• Tests have shown the formation of ice crystals in the stream leaving the exchanger. In the long run, ice will be formed within the unit, reducing the heat transfer capacity; the effect should only be used temporarily.
  • The high turbulence and wall shear stress in the PHE is of importance for the formation of the ice deposit.
  • The vaporization temperature can be relatively high due to the close approach temperature characteristic of the PHE. Risk for the initiation of ice formation can therefore be avoided at the design stage. In mine cooling and foodstuffs installations, the possibility to cool the liquid virtually to the freezing point is often utilized.



    RESISTANCE

    Elimination of induced vibration: The “fishbone” plate corrugations in the PHE (twin-plate and brazed) — when the plates are assembled with the pattern pointing in opposite directions on alternate plates — result in a large number of contact points. This can be in the order of 500 to 1,000 per sq m. Maximum distance between contact points is about 10 mm.

    The plate pack is sufficiently rigid without detracting from the flexibility, which is required to avoid damage on freezing, to completely avoid induced vibration in such short, unsupported spans. For tubular constructions, extreme care must be taken both in design and operation if flow-induced vibration is to be avoided. Tube damage due to vibration is a very common cause of failure in tubular heat exchangers.

    Pressure range: The corrugated-plate construction permits test pressures of up to about 50 bars (more than 700 psig). For brazed units, the standard design-test pressure is 30/45 bars (453/653 psig); destructive tests have shown that a brazed PHE has a bursting pressure of about 150 bars (2,200 psig).

    Seismic and shock loads: The frame construction can be augmented where such loads are to be expected. Units in the nuclear, offshore, and marine industries are often constructed to these requirements. The frame can also be used to absorb the forces from connecting pipework; maximum permissible tension, compression, and shear forces, together with bending moments and twisting forces, can be advised on request.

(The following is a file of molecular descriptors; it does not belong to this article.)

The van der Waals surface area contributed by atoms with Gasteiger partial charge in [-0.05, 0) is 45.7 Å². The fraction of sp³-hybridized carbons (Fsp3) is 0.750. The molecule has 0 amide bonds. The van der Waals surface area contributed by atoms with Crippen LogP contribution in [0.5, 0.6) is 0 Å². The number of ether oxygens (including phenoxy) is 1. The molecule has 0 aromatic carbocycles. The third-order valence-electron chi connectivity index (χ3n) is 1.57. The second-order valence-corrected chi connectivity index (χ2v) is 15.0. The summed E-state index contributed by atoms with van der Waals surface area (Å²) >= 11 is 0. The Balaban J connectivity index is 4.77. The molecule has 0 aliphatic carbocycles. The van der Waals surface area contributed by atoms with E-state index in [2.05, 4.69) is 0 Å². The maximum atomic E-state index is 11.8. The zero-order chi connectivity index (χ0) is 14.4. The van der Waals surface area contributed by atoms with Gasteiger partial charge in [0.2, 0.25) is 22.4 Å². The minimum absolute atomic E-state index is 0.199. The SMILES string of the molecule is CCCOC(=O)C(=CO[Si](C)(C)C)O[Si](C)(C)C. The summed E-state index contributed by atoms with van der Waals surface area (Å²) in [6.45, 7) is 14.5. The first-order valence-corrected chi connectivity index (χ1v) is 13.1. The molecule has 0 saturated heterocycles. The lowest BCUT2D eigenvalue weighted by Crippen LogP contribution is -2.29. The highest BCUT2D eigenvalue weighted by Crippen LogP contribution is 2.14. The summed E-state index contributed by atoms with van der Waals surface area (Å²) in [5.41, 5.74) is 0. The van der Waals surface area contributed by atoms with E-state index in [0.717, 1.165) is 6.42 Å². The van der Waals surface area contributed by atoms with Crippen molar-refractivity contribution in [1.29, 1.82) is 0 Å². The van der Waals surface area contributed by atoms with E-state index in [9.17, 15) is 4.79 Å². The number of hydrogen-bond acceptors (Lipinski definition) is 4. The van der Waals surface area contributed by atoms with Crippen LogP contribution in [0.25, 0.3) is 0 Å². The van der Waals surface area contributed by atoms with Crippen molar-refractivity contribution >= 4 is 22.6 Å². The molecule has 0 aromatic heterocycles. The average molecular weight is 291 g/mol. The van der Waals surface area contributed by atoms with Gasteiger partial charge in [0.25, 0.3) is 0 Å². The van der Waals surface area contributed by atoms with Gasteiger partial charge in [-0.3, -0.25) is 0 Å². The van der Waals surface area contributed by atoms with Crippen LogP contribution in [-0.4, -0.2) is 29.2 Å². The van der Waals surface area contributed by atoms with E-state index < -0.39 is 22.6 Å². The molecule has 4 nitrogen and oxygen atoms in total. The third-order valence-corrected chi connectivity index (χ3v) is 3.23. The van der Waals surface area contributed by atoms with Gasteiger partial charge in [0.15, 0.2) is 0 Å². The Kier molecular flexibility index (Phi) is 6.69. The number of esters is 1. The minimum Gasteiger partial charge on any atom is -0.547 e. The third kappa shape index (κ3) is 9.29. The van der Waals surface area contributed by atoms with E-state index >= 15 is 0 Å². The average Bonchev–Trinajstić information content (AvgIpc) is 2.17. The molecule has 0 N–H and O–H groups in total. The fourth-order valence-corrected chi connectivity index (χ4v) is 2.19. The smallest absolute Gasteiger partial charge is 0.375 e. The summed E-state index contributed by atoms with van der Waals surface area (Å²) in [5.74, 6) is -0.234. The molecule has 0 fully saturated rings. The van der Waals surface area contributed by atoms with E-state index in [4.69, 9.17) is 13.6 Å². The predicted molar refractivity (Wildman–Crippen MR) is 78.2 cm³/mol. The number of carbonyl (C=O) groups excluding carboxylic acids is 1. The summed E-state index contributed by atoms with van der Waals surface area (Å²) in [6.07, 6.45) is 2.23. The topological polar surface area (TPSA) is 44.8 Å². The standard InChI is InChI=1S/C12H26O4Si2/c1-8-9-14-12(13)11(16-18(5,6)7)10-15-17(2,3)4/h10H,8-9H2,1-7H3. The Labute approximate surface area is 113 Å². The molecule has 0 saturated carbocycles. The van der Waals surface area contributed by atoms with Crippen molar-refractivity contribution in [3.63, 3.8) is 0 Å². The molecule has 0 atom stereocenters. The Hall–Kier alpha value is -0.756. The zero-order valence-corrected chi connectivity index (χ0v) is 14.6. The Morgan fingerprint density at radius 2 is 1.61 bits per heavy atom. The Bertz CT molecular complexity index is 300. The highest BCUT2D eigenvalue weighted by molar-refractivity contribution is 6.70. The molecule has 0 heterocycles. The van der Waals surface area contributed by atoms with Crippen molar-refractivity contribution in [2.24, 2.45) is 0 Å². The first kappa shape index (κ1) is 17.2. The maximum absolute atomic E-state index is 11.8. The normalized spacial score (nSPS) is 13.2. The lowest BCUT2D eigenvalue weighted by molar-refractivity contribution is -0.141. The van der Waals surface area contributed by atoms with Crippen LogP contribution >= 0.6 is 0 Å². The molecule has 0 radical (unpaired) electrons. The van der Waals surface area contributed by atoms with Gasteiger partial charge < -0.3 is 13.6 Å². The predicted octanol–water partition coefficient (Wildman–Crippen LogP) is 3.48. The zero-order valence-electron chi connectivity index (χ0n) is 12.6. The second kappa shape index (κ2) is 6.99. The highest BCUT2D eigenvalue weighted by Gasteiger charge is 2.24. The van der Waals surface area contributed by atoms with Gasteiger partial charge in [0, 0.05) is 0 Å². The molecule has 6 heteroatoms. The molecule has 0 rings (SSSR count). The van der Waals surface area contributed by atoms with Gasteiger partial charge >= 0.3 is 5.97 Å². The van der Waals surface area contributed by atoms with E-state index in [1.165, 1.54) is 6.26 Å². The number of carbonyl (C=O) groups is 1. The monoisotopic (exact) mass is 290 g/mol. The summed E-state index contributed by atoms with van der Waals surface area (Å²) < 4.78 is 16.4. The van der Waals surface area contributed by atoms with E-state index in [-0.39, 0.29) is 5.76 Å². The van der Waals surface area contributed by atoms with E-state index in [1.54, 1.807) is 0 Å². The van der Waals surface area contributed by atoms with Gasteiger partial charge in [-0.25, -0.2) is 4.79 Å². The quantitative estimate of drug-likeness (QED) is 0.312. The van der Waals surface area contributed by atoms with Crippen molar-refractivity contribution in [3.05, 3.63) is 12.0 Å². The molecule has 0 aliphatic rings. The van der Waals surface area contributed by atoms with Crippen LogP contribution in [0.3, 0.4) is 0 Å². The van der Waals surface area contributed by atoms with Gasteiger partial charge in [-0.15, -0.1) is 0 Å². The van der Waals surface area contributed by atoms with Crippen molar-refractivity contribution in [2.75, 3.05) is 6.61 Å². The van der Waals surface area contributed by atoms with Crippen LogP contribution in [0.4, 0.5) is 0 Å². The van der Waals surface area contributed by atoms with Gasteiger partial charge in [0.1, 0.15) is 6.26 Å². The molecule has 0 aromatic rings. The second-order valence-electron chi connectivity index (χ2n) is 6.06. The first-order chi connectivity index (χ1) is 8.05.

THE PLATE HEAT EXCHANGER AS VAPORIZER AND CONDENSER

    Refrigerant vapor is fed into the upper connection, and the condensate (together with residual vapor and noncondensables, if present) is withdrawn from the lower connection. Condensation is thus in the “falling film” mode.

    The plate corrugations result in a complex channel geometry of high-shear characteristics, so that the flow regime is in the shear-dominated region; the condensate film is highly turbulent and offers low resistance to heat transfer.

    At the pressures involved in refrigerant condensation, the high-shear characteristics do not result in unacceptable pressure drop. However, at lower pressure or under vacuum, the PHE is less suitable as a condenser. A type with smooth surfaces, large cross section, and short flow path (giving lower pressure drop characteristics and operating in the gravity controlled region) is preferable, although generating higher resistance to heat transfer in the thicker, laminar, condensate film. The spiral heat exchanger is a typical example of a type suitable for condensation duties at low pressure or under vacuum.

    Condensate subcooling in the PHE is predictable due to the virtually pure counter-current operation. The condensate is in contact with the cooled surface at all times, in contrast to shell-side condensation in a tubular exchanger, where the condensate drops off the tubes and runs along the bottom of the shell. If substantial degrees at subcooling are required, a separate PHE with an individually regulated coolant supply is recommended (see Table 1).

    Pure counter-current flow, high overall heat transfer coefficient, and low fouling resistance render the PHE a compact condenser with features of high interest in heat recovery and overall efficiency contexts. The condensation temperature can lie close to the coolant temperature — say within 2° to 3°C of coolant outlet temperature. This has a positive influence on the choice of compressor, the efficiency, and the heat pump factor. It is possible to carry out an optimization, since the PHE can be designed and the whole system adjusted in small stages until a totally optimized solution is obtained.

    The turbulent flow on the coolant side creates shear forces which assist in keeping the surfaces free of deposited fouling material. The use of corrosion-resistant material also means that small fouling resistances can be used (see Table 2).

    Regulation of coolant (water or glycol) down to a turndown of 10% to 20% is possible with full turbulence maintained. Relatively small design coolant flow-rates are possible.

    NEXT WEEK: More on vaporization, freeze risks, and indirect systems.

    Stromblad is with Alfa-Laval Thermal, 5400 International Trade Drive, Richmond, VA 23231.

    Publication date: 11/12/2000